B.S. East Carolina University, 2002
M.S. East Carolina University, 2007
Ph.D. University of California, Irvine, 2012
My lab is broadly interested in plant evolutionary ecology. We investigate a wide range of questions using field, greenhouse and molecular studies. Research is typically aimed at elucidating the ecological and evolutionary selective factors responsible for variation present in natural plant populations. Currently, much of our work centers on mating system theory, adaptive responses to climate change and ecological genetics.
I have a deep affection for nature. I love to be outside - to flip over rocks for salamanders, go camping in new places, and hike to great vistas. It gives me great joy to experience wild places, whether alone, with friends, or students. Aside from nature, I also love traveling to new places (near or far), walking through art galleries, and trying new cuisines. Some of my favorite times are spent sharing coffee and good conversation.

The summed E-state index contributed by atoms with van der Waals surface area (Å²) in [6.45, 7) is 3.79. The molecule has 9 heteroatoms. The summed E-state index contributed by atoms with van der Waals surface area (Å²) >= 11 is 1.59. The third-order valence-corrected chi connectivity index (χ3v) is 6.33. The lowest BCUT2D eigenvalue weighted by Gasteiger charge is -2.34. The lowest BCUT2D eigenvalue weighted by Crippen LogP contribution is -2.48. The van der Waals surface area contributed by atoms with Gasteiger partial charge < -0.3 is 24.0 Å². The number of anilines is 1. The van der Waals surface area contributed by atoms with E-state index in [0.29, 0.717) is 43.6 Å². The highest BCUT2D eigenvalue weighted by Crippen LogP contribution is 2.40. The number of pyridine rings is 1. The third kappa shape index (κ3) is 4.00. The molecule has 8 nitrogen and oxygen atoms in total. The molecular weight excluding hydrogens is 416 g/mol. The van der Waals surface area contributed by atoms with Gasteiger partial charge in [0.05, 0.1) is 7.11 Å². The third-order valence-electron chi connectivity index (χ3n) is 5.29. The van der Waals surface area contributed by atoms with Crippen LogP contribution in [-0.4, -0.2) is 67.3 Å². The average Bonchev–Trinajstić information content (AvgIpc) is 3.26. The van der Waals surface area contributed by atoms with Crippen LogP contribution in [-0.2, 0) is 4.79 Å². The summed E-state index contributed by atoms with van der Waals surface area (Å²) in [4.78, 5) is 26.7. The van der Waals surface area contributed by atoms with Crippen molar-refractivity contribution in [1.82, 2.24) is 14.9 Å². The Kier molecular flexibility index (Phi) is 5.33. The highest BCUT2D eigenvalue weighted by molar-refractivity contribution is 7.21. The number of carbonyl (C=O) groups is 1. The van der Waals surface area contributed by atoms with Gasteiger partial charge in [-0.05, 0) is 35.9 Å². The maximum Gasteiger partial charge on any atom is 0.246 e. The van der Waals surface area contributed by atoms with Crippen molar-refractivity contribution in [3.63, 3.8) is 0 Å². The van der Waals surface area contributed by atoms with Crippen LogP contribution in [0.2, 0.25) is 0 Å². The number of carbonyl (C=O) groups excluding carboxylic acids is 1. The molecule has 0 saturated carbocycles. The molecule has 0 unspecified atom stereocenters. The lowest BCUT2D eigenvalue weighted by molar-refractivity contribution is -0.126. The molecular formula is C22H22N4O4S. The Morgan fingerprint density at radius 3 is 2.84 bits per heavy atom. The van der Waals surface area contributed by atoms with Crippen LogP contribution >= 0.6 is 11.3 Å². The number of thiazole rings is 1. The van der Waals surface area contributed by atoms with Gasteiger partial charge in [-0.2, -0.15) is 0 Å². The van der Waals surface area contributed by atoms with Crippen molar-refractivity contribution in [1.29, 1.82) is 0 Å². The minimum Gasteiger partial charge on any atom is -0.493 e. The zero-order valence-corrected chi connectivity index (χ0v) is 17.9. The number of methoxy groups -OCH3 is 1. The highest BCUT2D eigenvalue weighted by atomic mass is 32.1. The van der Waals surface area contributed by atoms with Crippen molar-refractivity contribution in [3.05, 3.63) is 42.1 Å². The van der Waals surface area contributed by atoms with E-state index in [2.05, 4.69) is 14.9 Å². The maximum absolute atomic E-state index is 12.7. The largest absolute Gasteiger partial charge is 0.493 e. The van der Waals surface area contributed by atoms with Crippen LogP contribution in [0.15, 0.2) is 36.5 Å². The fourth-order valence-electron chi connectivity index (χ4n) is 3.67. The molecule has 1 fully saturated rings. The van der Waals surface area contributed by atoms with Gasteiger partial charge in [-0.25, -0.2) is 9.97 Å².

Brown J, J Weber, D Alvarado-Serrano, MJ Hickerson, et al. 2016. Predicting the genetic consequences of future climate change: the power of coupling spatial demography, the coalescent and historical landscape changes. American Journal of Botany 131(1): 153-163.
Etterson J, S Franks, S Mazer, R Shaw, N Soper Gorden, H Schneider, J Weber, K Winkler, A Weis. 2016. Project Baseline: An unprecedented resource to study plant evolution across space and time. American Journal of Botany 103(1): 164-173.
Franks S, B Perez-Sweeney, M Strahl, A Nwogrodzki, J Weber, R Lalchan, K Jordan, A Litt. 2015. Variation in the flowering time orthologs BrFLC and BrSOC1 in a natural population of Brassica rapa. PeerJ 3:1339.
Weber J, S Weller, A Sakai, O Tsyusko, et al. 2013. The role of inbreeding depression in the evolution of heterostyly. Evolution: 67(8): 2309-2322.